He was later assigned to Bonn, Germany working with two U.S. ambassadors on short-range nuclear deterrence and détente, assisting with German unification after the fall of the Berlin Wall and dismantling of the U.S.S.R. and the Warsaw Bloc. Bach concluded his diplomatic career with an assignment with the State Department as director for public diplomacy and public affairs for the Bureau of Western Hemisphere Affairs." Image from

A facebook comment on V. Pozner, a USSR-USA "public diplomacy advocate" - John Brown, Notes and Essays: "Known to some aged American TV audiences, Vladimir Pozner (he was on a U.S. television talk-show decades ago the name of which I can't remember), is a not-so-amiable, soft-talking chameleon/survivor/fellow traveler from Communist Russia

from whom I had to endure a silly question on 'why Americans are fat' (we have enough to eat, I said), at a-made-for-Russian-TV session at a U.S. NGO involved in promoting U.S. -Russian understanding, years after the "capitalist vs. Commie" ideological conflagration/nonsense was over. It turns out that Russian apparatchiki are no longer willing to subsidize good ol' -- supposedly thin -- now head-shaven Vlad." Pozner image from


John Kerry Smart Choice For Smart Power - Caroline Espinosa, The U.S. Global Leadership Coalition released this statement from Executive Director Liz Schrayer on President Obama’s nomination of Senator John Kerry for Secretary of State: “Senator Kerry is a smart choice for a world that needs a smart power agenda.  He has been a strong leader in making sure the State Department, USAID, and other civilian agencies have the resources they need to keep our country safe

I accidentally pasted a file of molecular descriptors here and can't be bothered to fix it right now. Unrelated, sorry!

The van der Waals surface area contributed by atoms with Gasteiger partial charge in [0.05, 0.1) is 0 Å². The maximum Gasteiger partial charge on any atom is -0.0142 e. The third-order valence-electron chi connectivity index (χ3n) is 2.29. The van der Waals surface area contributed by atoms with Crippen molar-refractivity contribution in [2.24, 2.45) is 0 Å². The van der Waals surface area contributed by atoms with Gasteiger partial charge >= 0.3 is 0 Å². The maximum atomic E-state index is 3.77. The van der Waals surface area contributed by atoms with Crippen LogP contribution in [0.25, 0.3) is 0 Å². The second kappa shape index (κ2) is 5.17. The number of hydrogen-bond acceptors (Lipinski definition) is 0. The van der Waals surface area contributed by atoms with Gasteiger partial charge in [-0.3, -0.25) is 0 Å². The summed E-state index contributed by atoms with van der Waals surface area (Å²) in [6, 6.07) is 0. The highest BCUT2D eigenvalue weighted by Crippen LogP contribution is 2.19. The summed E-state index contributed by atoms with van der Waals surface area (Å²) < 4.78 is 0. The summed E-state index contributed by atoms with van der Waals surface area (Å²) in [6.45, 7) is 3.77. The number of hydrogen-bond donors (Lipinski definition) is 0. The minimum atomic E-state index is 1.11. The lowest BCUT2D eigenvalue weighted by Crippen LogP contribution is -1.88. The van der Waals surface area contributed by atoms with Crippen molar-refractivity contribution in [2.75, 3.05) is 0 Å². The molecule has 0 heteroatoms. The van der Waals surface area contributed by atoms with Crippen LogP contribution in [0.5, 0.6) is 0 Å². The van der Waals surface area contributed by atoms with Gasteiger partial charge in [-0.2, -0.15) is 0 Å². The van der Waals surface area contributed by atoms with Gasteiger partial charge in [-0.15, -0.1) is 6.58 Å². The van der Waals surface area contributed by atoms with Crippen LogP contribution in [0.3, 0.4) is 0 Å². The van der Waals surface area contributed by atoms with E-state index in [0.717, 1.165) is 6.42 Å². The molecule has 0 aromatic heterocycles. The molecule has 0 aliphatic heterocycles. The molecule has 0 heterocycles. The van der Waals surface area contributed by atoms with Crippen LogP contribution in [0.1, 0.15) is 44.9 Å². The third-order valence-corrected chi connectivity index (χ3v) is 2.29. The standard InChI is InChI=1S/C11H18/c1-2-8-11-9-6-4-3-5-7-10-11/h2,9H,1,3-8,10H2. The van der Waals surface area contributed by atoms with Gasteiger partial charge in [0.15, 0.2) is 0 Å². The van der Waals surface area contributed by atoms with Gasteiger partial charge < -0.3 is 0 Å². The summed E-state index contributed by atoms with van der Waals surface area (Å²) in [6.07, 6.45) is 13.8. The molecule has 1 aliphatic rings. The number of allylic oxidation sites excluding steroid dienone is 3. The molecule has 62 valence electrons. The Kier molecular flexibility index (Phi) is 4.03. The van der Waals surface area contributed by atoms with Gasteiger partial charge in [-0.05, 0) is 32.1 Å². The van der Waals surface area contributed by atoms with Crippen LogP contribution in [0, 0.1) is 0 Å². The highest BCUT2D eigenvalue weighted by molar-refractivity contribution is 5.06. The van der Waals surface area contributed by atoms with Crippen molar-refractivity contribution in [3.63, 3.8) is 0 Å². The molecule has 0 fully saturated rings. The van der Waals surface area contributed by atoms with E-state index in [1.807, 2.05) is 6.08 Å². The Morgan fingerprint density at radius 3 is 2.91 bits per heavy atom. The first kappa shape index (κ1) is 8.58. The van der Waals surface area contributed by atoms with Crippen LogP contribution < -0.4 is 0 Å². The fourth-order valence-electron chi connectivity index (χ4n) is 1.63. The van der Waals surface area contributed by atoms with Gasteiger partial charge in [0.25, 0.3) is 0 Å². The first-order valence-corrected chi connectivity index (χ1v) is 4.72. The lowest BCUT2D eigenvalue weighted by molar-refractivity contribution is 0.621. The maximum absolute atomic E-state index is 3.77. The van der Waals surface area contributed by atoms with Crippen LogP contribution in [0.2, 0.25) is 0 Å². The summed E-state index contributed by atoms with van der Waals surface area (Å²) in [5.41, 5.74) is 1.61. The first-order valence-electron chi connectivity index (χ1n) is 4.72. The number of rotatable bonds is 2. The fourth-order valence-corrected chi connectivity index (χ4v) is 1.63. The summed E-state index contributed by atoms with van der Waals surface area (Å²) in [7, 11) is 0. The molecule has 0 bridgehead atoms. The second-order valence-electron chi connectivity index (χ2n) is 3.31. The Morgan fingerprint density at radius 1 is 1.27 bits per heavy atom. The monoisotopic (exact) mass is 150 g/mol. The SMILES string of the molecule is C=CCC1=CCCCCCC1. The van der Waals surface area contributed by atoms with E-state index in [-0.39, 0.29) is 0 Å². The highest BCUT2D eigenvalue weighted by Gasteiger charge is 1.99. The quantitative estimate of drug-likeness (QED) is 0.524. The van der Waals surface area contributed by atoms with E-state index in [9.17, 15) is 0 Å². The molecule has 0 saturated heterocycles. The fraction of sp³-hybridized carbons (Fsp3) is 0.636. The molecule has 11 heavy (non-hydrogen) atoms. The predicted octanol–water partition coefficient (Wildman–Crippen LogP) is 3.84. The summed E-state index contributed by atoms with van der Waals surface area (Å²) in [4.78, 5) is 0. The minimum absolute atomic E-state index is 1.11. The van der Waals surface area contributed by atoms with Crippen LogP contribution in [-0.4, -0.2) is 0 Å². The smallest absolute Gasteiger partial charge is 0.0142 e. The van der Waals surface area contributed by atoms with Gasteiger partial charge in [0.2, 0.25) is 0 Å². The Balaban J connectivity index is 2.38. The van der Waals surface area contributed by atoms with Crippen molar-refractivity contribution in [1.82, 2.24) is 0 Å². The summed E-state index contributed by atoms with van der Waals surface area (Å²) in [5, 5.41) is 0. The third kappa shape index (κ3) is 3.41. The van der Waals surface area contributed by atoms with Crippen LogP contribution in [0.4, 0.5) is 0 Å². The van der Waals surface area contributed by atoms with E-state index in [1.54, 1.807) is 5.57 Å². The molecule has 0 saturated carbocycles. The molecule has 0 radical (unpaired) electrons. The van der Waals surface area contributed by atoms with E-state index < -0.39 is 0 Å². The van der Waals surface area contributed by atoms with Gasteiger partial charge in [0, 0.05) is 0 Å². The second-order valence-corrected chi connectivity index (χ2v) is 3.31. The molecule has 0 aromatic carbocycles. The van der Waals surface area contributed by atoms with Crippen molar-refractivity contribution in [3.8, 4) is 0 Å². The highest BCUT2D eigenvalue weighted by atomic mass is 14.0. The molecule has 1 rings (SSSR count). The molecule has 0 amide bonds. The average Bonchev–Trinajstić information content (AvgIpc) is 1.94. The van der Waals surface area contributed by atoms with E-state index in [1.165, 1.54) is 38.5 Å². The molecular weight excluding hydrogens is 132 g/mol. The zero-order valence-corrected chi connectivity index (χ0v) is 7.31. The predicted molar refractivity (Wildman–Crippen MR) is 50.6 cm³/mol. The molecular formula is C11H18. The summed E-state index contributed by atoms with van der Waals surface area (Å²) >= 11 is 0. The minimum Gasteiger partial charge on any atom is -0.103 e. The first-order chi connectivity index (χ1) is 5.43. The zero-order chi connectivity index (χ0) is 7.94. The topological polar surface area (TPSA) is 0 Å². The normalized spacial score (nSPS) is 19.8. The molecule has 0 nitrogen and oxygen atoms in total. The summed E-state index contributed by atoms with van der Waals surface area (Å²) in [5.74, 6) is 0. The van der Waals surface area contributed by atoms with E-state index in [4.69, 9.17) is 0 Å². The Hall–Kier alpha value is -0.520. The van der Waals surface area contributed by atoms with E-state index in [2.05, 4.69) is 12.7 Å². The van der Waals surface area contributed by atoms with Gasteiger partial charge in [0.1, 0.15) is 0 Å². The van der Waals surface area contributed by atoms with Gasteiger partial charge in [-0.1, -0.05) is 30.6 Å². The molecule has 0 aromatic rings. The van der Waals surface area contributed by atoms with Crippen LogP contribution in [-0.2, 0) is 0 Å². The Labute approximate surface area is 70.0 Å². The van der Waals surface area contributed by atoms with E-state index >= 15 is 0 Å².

and our economy strong.  As one of the most respected foreign policy leaders with a stellar security background, Senator Kerry will bring strong leadership to build on the Secretary Clinton’s legacy of elevating diplomacy and development in our foreign policy to ensure America’s leadership in the world.  Our vast coalition of business, NGO, military, and faith-based leaders stands ready to work with Senator Kerry to build a better, safer, and more prosperous world.” Click here for complete smart power profiles on Senator Kerry. The U.S. Global Leadership Coalition ( is a broad-based influential network of 400 businesses and NGOs; national security and foreign policy experts; and business, faith-based, academic and community leaders in all 50 states who support a smart power approach of elevating development and diplomacy alongside defense in order to build a better, safer world. Image from, with caption: John Kerry and his PCF94 crew in '69

After facing up to world of change, 
Clinton leaves a legacy of caution - Guy Taylor, The Washington Times: Mrs. Clinton has visited more nations — 112, according to the official count — and spoken to more foreign populations than any U.S. secretary of state in history. Impressive as that may be, her critics say Mrs. Clinton has fallen far short of making much of an impact on several foreign policy challenges facing the United States, not to mention the fate of democracy around the world. Mrs. Clinton’s admirers say she has sought tirelessly to redefine U.S. foreign policy away from government-to-government “talks” and toward direct interaction with foreign citizenry.

Russian ban on U.S. adoptions meant to cast Americans as abusers - Carol J. Williams, Los Angeles Times: Anyone unfamiliar with the hyperbole of post-Cold War politics might be perplexed by Moscow’s move to outlaw American adoption of Russian orphans. More than 60,000 Russian children once condemned to a hellish institutional life have been brought into U.S. homes over the last two decades, most of them suffering disabilities that would have gone untreated had they been left in the Dickensian orphanages of their homeland. The disabled remain victims of stigma in Russia, while a struggling economy and the Stalin-era brand of orphans being “children of the enemies of the people” continue to dissuade Russians from adopting their own unfortunates. But Russians’ inability and unwillingness to take care of their legions of unwanted children is nevertheless the source of deep embarrassment and wounded national pride, Russia experts say.